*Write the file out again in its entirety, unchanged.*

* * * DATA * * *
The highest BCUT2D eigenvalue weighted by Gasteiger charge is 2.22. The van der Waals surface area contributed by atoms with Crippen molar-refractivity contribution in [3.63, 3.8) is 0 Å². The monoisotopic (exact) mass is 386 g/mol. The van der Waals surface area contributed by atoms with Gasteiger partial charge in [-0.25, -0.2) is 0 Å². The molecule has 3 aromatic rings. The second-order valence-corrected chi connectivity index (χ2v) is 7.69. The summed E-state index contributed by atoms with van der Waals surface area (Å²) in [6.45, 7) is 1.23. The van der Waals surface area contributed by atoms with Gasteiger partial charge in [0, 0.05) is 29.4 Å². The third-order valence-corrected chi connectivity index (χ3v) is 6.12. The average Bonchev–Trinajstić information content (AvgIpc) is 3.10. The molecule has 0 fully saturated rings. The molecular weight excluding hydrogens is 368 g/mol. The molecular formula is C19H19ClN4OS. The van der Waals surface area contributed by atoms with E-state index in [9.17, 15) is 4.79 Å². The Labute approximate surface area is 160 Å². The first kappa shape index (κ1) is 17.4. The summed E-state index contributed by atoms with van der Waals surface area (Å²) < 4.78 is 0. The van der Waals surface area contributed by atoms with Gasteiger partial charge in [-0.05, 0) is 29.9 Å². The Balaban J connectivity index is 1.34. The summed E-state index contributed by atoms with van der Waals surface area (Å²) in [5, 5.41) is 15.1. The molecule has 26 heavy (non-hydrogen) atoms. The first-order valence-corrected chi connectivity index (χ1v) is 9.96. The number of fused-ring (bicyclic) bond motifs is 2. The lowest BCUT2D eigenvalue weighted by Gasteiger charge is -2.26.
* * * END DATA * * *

The highest BCUT2D eigenvalue weighted by Gasteiger charge is 2.22. The van der Waals surface area contributed by atoms with Crippen molar-refractivity contribution in [3.63, 3.8) is 0 Å². The monoisotopic (exact) mass is 386 g/mol. The van der Waals surface area contributed by atoms with Gasteiger partial charge in [-0.25, -0.2) is 0 Å². The molecule has 3 aromatic rings. The second-order valence-corrected chi connectivity index (χ2v) is 7.69. The summed E-state index contributed by atoms with van der Waals surface area (Å²) in [6.45, 7) is 1.23. The van der Waals surface area contributed by atoms with Gasteiger partial charge in [0, 0.05) is 29.4 Å². The third-order valence-corrected chi connectivity index (χ3v) is 6.12. The average Bonchev–Trinajstić information content (AvgIpc) is 3.10. The molecule has 0 fully saturated rings. The molecular weight excluding hydrogens is 368 g/mol. The molecular formula is C19H19ClN4OS. The van der Waals surface area contributed by atoms with E-state index in [9.17, 15) is 4.79 Å². The Labute approximate surface area is 160 Å². The first kappa shape index (κ1) is 17.4. The summed E-state index contributed by atoms with van der Waals surface area (Å²) < 4.78 is 0. The van der Waals surface area contributed by atoms with Gasteiger partial charge in [-0.05, 0) is 29.9 Å². The Balaban J connectivity index is 1.34. The summed E-state index contributed by atoms with van der Waals surface area (Å²) in [5, 5.41) is 15.1. The molecule has 26 heavy (non-hydrogen) atoms. The first-order valence-corrected chi connectivity index (χ1v) is 9.96. The number of fused-ring (bicyclic) bond motifs is 2. The lowest BCUT2D eigenvalue weighted by Gasteiger charge is -2.26.